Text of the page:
The problem of student loan debt affects the job market – eve among those who don’t go to college. A recent study found a relatively large subgroup of individuals who could go to college but are choosing not to, precisely because they don’t want to take on the burden of thousands of dollars in debt. Instead, they settle for whatever lower-wage jobs they can get with less education. While some may advance to better opportunities and better wages, most don’t.

Another group often overlooked in studies of student debt includes those who enroll in college, but then drop out – usually after they’ve gotten financial aid to attend. These individuals are left in worse trouble than those who do finish. Not only do they end up without a degree and with limited job options, they’re faced with repaying the debt they’ve incurred.

Among students who do finish their degrees, competition in some fields is fierce, leaving many still stuck in low-wage jobs that aren’t connected to their field at all. The old cliché of the PhD driving a taxicab isn’t far from the truth. Limited financial options leave more and more of these new graduates living with family or friends in an effort to make ends meet.

For many, the threat of post graduation debt affects the choice of career, too. Students increasingly gravitate toward majors that promise higher paying jobs upon graduation, such as business or law, rather than the ones that lead to public sector or nonprofit work, like social services ad education. That leads to potentially damaging shortfalls in those key areas.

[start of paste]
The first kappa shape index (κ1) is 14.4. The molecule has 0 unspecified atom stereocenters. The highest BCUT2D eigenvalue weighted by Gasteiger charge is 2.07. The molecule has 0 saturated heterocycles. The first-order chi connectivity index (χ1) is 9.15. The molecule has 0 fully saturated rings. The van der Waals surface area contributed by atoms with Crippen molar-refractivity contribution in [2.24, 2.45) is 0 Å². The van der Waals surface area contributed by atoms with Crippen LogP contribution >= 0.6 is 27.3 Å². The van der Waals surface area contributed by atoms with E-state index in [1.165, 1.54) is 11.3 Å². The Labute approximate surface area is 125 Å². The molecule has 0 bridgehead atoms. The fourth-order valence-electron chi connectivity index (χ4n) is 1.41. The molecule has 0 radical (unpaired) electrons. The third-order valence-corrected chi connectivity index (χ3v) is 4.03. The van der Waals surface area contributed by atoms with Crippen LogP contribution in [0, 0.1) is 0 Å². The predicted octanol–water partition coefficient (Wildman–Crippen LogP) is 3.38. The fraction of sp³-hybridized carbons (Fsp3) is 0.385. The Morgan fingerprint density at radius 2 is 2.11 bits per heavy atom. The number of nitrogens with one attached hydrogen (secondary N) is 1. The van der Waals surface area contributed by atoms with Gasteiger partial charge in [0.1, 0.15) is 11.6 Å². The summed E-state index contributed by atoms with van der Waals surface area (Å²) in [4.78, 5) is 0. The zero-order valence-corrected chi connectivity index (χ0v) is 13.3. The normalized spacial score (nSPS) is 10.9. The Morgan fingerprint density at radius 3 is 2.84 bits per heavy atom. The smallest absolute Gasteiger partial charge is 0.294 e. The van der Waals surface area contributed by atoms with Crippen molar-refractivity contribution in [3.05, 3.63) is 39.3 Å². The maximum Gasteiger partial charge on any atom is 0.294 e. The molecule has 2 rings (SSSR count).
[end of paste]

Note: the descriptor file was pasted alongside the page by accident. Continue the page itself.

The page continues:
Even if they are able to land a reasonably well paying job in their chosen field, some of these graduates can expect to be paying down their loan debt for the rest of their working lives. Student loan debt isn’t discharged in bankruptcies, so many simply default – and the resulting blot on a credit report can chill any other efforts to take out a loan.

Student Loan Debt Affects US Global Competitiveness

The student loan crisis isn’t just choking the economy at home. Much of the country’s job growth comes from startups and new small businesses. But recent graduates coping with heavy debt loads may not want to – or be able to – take on the additional debt needed to launch a business. That means that good ideas go undeveloped, key innovations never get off the drawing board, and bright thinkers don’t get the support they need to keep the country ahead of the curve in a competitive global market.

A Turning Tide?

Recognizing the problem is the first step toward fixing the problem, and new – and old – efforts to tackle the student loan debt problem are trying to do just that. New programs aim to help money strapped students understand the loan process. Lower cost online programs aim to make the cost of an education cheaper. Some colleges have even (gasp!) scaled back on some fees and charges, and made more scholarship aid available.